NORTON, Mass. -- Tiger Woods is back in Boston and his back is feeling great.
Woods, who departed The Barclays tournament on Sunday with questions swirling about whether his sore back would allow him to compete in this week’s second of four FedExCup playoff tournaments, pronounced himself healthy on Thursday and looking forward to Friday’s opening round of the Deutsche Bank Championship with Adam Scott and Phil Mickelson.
"The back’s a lot better, obviously, than Sunday," Woods said after playing 18 holes in the tourney’s pro-am event with, among others, New York Mayor Michael Bloomberg. "It’s nice to have that extra day of rest; having the tournament start on Friday certainly helps ... It made a big difference. It was nice to go out there today and be able to play all 18 holes today and have no issues whatsoever."
Woods, who fell to his knees with a back spasm during the final round at Liberty National, said he began feeling better on Wednesday and was pleased to make it all the way around the 7,214-yard, par-71 TPC Boston track.
"I hadn’t swung a club since Sunday of Barclays and it was nice to go out there today and feel comfortable and be able to hit shots," said the top player the world rankings and FedExCup points who played half a round in last week’s pro-am before his balky back forced him to quit. "I was only going to play nine holes today and chip and putt like I did at The Barclays but it felt good."
Woods, who has received ice, electric stimulation, ultrasound, and soft-tissue massage treatments two or three times a day since waking up on a soft hotel mattress prior to The Barclays, said he went all out with his swing on a chilly, damp late summer day.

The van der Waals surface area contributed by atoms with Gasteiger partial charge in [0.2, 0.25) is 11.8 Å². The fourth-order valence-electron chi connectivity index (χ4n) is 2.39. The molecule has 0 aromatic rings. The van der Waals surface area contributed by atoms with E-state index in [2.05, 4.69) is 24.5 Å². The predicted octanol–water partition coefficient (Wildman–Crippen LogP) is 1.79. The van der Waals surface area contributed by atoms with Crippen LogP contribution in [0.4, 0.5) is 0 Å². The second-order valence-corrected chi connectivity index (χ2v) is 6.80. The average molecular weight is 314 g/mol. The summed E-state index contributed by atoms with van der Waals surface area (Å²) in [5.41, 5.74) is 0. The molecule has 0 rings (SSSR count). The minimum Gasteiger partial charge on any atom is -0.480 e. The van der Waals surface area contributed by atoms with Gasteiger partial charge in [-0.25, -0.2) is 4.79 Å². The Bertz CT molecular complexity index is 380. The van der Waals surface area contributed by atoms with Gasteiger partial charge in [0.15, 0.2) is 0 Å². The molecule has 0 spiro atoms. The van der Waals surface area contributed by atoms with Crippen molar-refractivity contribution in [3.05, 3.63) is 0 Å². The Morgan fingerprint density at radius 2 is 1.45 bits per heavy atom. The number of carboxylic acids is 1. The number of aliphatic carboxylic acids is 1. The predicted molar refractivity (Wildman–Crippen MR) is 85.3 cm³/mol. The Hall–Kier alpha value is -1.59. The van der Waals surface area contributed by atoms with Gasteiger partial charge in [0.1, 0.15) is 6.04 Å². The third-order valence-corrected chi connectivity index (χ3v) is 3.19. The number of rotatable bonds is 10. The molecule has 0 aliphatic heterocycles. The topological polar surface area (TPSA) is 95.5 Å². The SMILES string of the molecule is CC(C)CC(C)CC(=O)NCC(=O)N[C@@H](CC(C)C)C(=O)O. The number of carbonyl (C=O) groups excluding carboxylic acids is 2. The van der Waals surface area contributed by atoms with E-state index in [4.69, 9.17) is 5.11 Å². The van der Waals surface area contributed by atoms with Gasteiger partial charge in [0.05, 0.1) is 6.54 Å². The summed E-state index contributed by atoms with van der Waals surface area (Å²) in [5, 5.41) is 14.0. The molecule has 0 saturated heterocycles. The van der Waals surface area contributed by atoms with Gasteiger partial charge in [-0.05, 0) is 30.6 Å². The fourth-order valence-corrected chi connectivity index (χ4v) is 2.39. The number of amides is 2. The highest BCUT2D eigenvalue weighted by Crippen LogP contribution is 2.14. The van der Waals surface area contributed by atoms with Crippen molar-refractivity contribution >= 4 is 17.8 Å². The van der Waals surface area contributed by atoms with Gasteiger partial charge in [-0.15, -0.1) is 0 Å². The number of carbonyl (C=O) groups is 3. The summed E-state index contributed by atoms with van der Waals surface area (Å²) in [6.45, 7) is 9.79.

"[The course] played a lot longer today, obviously with a little cooler temperatures and a little bit of drizzle, the golf played really long," said Woods, who noted he hit driver on "almost every hole.
"It was soft, drizzly, cold -- cold for a Florida kid," he said. "So it required a bunch of drivers and I had no problem hitting them. It felt good to be able to have that feeling again, considering the last time I swung a club, it wasn’t that way."
Woods played fan for a moment, observing that he looked forward to playing the first two rounds with Adam Scott and Phil Mickelson.
"It’s fun to have that type of pairing," he said of his Friday and Saturday playing partners, ranked Nos. 2 and 3, respectively, in the world and in FedExCup standings. "It’s a fun, exciting pairing for us. We enjoy it."
As for the state of his back, just the latest in a series of injuries he has dealt with over the years, beginning with knee surgery in 1994 when he was still a student at Stanford, the 14-time major champion shrugged.
"It’s part of playing sports. We push it and we have little knickknack injuries that happen. That’s part of playing sports," he said. "It’s the nature of what do as [athletes]. I try to do a lot of preventative things, but the nature of it is that we are subjecting our bodies to things that probably it wasn’t meant to do."
What the near- to long-term future holds for his health, Woods said all he could do was go with the flow.
"I don’t know. It’s a day-to-day deal on how I feel, whether I’m going to practice or not after, whether or not I’m going to get a little bit tight now, to eat. If I get a little bit tight, then I probably won’t hit balls," said Woods, who planned at least to practice his putting. "As far as hitting balls, it’s going to be day-to-day."
Woods also looked forward to the bye week between the Deutsche Bank and BMW Championships.
"I think it certainly does help me. The extra day helped," he said. "Having next week off helps ... Having a little break here and there, it does help."
Oh, and not to worry about the bed he’s resting his frame on this week.
"[It’s] a flat one," he quipped. "It’s a good one."